Thinking Critically About Amelia Earhart’s Disappearance


Amelia Earhart posing on the fuselage of her Lockheed 5B Vega amidst a crowd of people at Culmore, North Ireland after her historic solo flight across the Atlantic from Harbour Grace, Newfoundland, c. May 21, 1932.

The disappearance of Amelia Earhart during her around-the-world flight attempt in July 1937 provides a “teachable moment” about critical thinking and the historical method. Despite an exhaustive search, no signs of Earhart were found. The comprehensiveness of the search should have put the matter to rest. Instead, its inconclusiveness created a longstanding mystery accompanied by outlandish speculation.

Mythologizing about Earhart’s disappearance began in earnest with the appearance of Flight for Freedom (1943) a popular film that starred Rosalind Russell. Its heroine, a famous woman pilot, sacrifices herself on a trans-Pacific spying mission for the U.S. government. Later, books like Paul Briand’s Daughter of the Sky (1960) and Fred Goerner’s, The Search for Amelia Earhart  (1966) contributed to the idea that the government had conspired to deceive the public about Earhart’s disappearance. Since then suggestions of a conspiracy have spread to the Internet.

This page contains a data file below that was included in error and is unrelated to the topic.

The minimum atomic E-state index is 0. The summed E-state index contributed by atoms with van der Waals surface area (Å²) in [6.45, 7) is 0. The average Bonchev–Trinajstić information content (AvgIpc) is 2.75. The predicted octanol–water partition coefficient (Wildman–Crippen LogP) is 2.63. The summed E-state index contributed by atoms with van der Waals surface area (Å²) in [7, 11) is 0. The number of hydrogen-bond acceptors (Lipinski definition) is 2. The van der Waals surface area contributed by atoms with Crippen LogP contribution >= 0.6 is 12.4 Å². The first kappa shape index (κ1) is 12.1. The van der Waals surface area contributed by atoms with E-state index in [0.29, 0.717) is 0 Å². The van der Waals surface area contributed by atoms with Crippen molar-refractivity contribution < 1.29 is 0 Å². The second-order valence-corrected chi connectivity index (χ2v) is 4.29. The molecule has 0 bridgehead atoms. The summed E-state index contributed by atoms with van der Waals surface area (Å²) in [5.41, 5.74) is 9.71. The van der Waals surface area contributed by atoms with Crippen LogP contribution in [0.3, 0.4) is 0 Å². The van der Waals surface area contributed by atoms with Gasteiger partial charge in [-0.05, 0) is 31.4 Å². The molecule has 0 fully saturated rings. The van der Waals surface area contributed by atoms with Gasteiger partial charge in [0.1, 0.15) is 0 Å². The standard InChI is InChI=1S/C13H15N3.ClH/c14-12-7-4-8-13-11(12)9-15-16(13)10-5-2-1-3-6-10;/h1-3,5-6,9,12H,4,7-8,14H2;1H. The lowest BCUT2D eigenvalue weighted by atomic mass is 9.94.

Curators Tom Crouch and Dorothy Cochrane discuss the circumstances of Earhart’s disappearance and the use of critical thinking and the historical method. Students learn how historians work and learn to distinguish between historical fact and historical fancy.

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